By: Omair Alavi Former Pakistan captain Rashid Latif may not be remembered as the greatest cricketer of his generation but his heroics with the bat won many a matches for Pakistan. One such match was played in 1996 where he single handedly guided the team to an unexpected win, just like Sarfraz Ahmed did 21…
SAMAA | Omair Alavi – Posted: Jun 14, 2017 | Last Updated: 4 years ago
By: Omair Alavi
Former Pakistan captain Rashid Latif may not be remembered as the greatest cricketer of his generation but his heroics with the bat won many a matches for Pakistan. One such match was played in 1996 where he single handedly guided the team to an unexpected win, just like Sarfraz Ahmed did 21 years later. Let’s take a look at the similarities between the two matches, on the same day Pakistan takes on the very team Rashid Latif denied a victory – England.
Pacers keep opposition in check
1996: With a pace attack comprising of captain Wasim Akram, Waqar Younis and newcomer Shahid Nazir, Pakistan kept the hosts England in check, despite opener Nick Knight’s second consecutive century. Wasim was the pick of the bowlers with 3 wickets while Saqlain chipped in with 2 valuable scalps as Pakistan dismissed England to 246.
2017: Junaid Khan, Hasan Ali (3 wickets each), Mohammad Amir and newcomer Fahim Ashraf (2 wickets each) helped Pakistan dismiss Sri Lanka for just 236 runs, which is not a small feat considering they were cruising at 161 for 3. Opener Niroshan Dickwella was the top scorer with 73 but even his heroics couldn’t guarantee a huge score for Sri Lanka.
Stellar opening partnership!
1996: The target wasn’t huge but Pakistani openers made it their responsibility to give the side an explosive start. Playing his first and only ODI, Shahid Anwar added 91 runs with Saeed Anwar, scoring 37 runs off 44 deliveries. Saeed Anwar was the only batsman (till Latif came in) with a strike rate of over 100, making a 59-ball 61.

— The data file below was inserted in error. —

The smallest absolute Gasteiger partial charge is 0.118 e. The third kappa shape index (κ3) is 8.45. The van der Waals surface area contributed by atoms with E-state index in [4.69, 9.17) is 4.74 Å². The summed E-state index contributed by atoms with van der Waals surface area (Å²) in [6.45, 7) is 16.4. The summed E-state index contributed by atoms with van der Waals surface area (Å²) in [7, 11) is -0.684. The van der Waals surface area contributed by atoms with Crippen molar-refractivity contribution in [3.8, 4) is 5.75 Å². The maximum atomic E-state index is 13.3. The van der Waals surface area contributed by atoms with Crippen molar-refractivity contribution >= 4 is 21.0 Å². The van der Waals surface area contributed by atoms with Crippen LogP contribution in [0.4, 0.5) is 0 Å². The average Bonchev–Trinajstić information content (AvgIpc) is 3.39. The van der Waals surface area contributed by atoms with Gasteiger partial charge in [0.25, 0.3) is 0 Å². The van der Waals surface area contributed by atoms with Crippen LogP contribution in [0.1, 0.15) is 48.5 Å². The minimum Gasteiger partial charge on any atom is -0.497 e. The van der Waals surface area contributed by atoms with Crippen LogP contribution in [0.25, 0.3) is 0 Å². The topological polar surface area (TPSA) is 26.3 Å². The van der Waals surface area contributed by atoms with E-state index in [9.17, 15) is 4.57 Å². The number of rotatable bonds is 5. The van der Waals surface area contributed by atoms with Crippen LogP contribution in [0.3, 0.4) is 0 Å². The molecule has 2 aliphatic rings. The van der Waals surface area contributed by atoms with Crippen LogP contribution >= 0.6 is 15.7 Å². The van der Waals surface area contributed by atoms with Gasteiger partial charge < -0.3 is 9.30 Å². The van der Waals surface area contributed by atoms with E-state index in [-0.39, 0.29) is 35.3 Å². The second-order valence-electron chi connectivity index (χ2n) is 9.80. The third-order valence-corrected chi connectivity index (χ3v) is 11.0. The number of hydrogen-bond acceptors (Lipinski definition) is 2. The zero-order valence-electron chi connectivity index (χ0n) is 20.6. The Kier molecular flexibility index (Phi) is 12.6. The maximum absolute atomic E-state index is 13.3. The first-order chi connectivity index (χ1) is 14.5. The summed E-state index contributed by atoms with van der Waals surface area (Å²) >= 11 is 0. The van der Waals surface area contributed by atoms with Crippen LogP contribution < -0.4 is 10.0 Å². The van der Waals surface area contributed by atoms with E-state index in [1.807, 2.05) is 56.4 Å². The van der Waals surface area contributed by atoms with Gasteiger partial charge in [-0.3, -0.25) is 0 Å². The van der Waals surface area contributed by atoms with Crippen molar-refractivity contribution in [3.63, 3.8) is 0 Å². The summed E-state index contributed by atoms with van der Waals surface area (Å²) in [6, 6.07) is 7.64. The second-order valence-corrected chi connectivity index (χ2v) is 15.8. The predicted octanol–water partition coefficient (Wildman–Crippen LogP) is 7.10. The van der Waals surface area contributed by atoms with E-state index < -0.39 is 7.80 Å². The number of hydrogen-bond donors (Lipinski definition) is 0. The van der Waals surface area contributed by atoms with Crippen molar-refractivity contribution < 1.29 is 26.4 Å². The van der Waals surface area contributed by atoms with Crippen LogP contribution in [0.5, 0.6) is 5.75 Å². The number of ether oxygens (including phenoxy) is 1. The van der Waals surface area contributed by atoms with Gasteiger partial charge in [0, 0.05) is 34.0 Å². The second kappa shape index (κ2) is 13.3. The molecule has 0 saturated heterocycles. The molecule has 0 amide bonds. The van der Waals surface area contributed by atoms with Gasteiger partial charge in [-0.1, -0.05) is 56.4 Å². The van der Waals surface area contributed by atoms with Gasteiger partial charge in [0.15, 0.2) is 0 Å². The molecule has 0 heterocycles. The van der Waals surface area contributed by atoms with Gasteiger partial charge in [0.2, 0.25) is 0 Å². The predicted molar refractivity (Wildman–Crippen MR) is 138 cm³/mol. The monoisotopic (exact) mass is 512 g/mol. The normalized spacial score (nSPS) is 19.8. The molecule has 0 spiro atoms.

2017: Playing his second one day international, Fakhar Zaman showed to the world that if you go out with a positive mindset, anything is possible. The opener managed to score his maiden 50 off just 34 balls and gave Pakistan the start they wanted.
Usual middle-order collapse
1996: First, they batted slow to bring down the run rate; then most of them couldn’t enter into double figures. From 177 for 2, they were reduced to 199 for 6 due to the failures of Aamer Sohail (former captain, struggling for form at number 4), Shadab Kabir, Asif Mujtaba and Wasim Akram … and that was when Rashid Latif came in.
2017: Babar Azam, Mohammad Hafeez (another former captain, struggling for form at number 4), Shoaib Malik and Imad Wasim failed with the bat, prompting Pakistan to go from 74 for 1 to 137 for 6. It only took Sarfraz’s gutsy batting to snatch the match from Sri Lanka’s grip otherwise the islanders would have won easily.
Reports of infighting’s
1996: The last time Pakistan Cricket team was united was during the Imran Khan era, afterwards there have been reports of infighting’s no matter who the captain is. Ijaz Ahmed was referred to as Wicket Thrower due to his closeness to Saleem Malik while Wasim Akram was accused of deliberately fixing matches. Rashid Latif who had earlier retired from the game due to corruption claimed that things weren’t all-well in the camp as the team was supposed to lose.
2017: You may not like it but many players in the Pakistan camp are contender for the Selfish Cricketer of the Year award, if there is such a thing. Be it Ahmed Shehzad, Wahab Riaz, Mohammad Hafeez or Imad Wasim, they hardly play for the team and that’s what makes Sarfraz angry. Add reports regarding Hafeez’s wish to lead the team and Imad’s label as Future Captain, and you get group of players posing as a team.
Wicket Keeper to the rescue
1996: He came in, he batted and saw Pakistan through; known for his gutsy batting, Rashid Latif changed the course of the match with his 28-ball 31 that saw Pakistan avoid a clean sweep in England. He was aided in his quest by Saqlain Mushtaq (12 off 17) as Pakistan added 21 valuable runs for the 8th wicket.
2017: It was a do or die encounter for Pakistan; Sarfraz came in at the hopeless position of 131 for 5 that soon became 137 for 6 and 162 for 7. He then went onto score the highest ever partnership for the 8th wicket in a Champions Trophy match with Mohammad Amir who played a solid knock of 28 not out. Pakistan won the match by 3 wickets and Sarfraz got a chance to do a Javed on scee,